The redirect URL. Always "https://auth.tesla.com/void/callback"

response_type

String, required

code

The type of expected response. Always "code"

scope

String, required

openid email offline_access

The authentication scope. Always "openid email offline_access"

state

String, required

123

The OAuth state value. Any random string.

Note: This is the contents of the POST body. These should be form encoded (application/x-www-form-urlencoded).

Field

Type

Example

Description

hidden input names

String[], required

hidden input values

The fields from the HTML's hidden <input>s

identity

String, required

[email protected]

The email for the authenticating Tesla account

credential

String, required

brbgoingtomars

The password for the authenticating Tesla account

Response

This will respond with a 302 HTTP response code, which will attempt to redirect to the redirect_uri with additional query parameters added. This new URL is located in the location header. You should not follow it, as it is non-existent. Instead, you should parse this URL and extract the code query parameter, which is your authorization code.

Location: https://auth.tesla.com/void/callback?code=c7dc7f8196d001632558d6632558d6243632558d6b6d60f82c0632558d67&state=aGZzZGpzZnNk&issuer=https%3A%2F%2Fauth.tesla.com%2Foauth2%2Fv3

Step 3: Exchange authorization code for bearer token

POST https://auth.tesla.com/oauth2/v3/token

This is a standard OAuth 2.0 Authorization Code exchange. This endpoint uses JSON for the request and response bodies.

Request parameters

Field

Type

Example

Description

grant_type

String, required

authorization_code

TThe type of OAuth grant. Always "authorization_code"

client_id

String, required

ownerapi

The OAuth client ID. Always "ownerapi"

code

String, required

123

The authorization code from the last request.

code_verifier

String, required

123

The code verifier string generated previously.

redirect_uri

String, required

https://auth.tesla.com/void/callback

The redirect URL. Always "https://auth.tesla.com/void/callback"

{
"grant_type": "authorization_code",
"client_id": "ownerapi",
"code": "123",
"code_verifier": "123",
"redirect_uri": "https://auth.tesla.com/void/callback"
}

Response

{
"access_token": "eyJaccess",
"refresh_token": "eyJrefresh",
"expires_in": 300,
"state": "of the union",
"token_type": "Bearer"
}

Step 4: Exchange bearer token for access token

POST https://owner-api.teslamotors.com/oauth/token

This endpoint follows RFC 7523 to exchange a JWT access token from the SSO service for an access token usable by the Owner API.

The current client ID and secret are available here.

You will get back an access_token which is treated as an OAuth 2.0 Bearer Token. This token is passed along in an Authorization header with all future requests:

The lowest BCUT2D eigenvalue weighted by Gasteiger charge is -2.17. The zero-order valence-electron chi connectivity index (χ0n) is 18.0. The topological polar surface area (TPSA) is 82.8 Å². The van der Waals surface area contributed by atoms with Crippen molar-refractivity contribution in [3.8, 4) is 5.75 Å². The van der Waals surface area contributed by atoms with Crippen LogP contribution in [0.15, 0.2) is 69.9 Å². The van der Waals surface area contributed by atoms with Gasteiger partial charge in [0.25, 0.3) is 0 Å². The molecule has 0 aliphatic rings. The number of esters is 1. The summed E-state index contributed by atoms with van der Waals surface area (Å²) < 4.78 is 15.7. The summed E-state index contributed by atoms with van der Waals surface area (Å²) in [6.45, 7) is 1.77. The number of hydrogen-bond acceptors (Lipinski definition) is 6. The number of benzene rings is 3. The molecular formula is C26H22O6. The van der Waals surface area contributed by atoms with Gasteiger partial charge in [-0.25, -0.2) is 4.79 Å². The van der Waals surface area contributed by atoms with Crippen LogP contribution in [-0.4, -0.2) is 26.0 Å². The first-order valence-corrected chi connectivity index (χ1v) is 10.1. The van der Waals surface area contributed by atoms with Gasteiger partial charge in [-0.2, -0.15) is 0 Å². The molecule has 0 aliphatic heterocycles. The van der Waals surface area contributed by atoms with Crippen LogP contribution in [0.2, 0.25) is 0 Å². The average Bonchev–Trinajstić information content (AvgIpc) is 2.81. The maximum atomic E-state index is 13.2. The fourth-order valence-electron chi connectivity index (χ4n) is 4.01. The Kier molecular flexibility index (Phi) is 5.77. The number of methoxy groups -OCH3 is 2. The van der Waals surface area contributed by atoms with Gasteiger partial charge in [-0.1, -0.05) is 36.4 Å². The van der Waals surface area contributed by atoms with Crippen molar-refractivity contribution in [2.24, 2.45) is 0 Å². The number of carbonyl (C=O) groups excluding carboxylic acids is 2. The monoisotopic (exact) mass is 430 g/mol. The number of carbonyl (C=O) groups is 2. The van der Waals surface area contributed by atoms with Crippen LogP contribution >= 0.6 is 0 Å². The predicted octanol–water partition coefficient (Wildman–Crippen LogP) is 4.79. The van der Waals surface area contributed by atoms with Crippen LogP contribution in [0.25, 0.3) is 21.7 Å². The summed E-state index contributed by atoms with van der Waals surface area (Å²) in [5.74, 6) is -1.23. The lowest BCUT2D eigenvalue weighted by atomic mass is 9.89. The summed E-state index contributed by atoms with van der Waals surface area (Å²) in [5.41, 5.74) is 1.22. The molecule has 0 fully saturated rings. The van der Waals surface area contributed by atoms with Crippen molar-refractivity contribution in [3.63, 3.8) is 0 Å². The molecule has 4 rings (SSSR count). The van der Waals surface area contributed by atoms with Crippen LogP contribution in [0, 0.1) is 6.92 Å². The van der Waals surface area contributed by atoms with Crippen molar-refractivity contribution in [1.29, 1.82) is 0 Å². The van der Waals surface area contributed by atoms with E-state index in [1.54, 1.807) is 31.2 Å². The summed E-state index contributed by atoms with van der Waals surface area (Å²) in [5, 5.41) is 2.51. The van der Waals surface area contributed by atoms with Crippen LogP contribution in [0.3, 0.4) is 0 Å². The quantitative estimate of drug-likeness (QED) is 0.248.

Authorization: Bearer {access_token}

The access token has a 45 day expiration.

Request parameters

Important: Ensure you are using the access_token from the SSO service here. The returned access_token is for all other requests to the Owner API.

Authorization: Bearer {access_token}

Field

Type

Example

Description

grant_type

String, required

urn:ietf:params:oauth:grant-type:jwt-bearer

The type of OAuth grant. Always "urn:ietf:params:oauth:grant-type:jwt-bearer"

client_id

String, required

abc

The OAuth client ID

client_secret

String, required

123

The OAuth client secret

Request

{
"grant_type": "urn:ietf:params:oauth:grant-type:jwt-bearer",
"client_id": "abc",
"client_secret": "123"
}

Response

{
"access_token": "abc123",
"token_type": "bearer",
"expires_in": 3888000,
"refresh_token": "cba321",
"created_at": 1538359034
}

Refreshing an access token

POST https://auth.tesla.com/oauth2/v3/token

This uses the SSO refresh_token from Step 3 above to do an OAuth 2.0 Refresh Token Grant. This does not work with the refresh_token provided by the Owner API. Those have no use currently and should be discarded.

This refreshed access token can be used with the Owner API to obtain a new access token for that service using the exact same request as Step 4 above.

This endpoint uses JSON for the request and response bodies.

Should your Owner API token begin with cn- you should POST to auth.tesla.cn Tesla SSO service to have it refresh. Owner API tokens starting with qts- are to be refreshed using auth.tesla.com

Request parameters

Field

Type

Example

Description

grant_type

String, required

refresh_token

The type of OAuth grant. Always "refresh_token"

client_id

String, required

ownerapi

The OAuth client ID. Always "ownerapi"

refresh_token

String, required

123

The refresh token from a prior authentication.

scope

String, required

openid email offline_access

The authentication scope. Always "openid email offline_access"

{
"grant_type": "refresh_token",
"client_id": "ownerapi",
"refresh_token": "eyJrefresh",
"scope": "openid email offline_access"
}

Response

{
"access_token": "eyJaccess",
"refresh_token": "eyJrefresh",
"id_token": "id",
"expires_in": 300,
"token_type": "Bearer"
}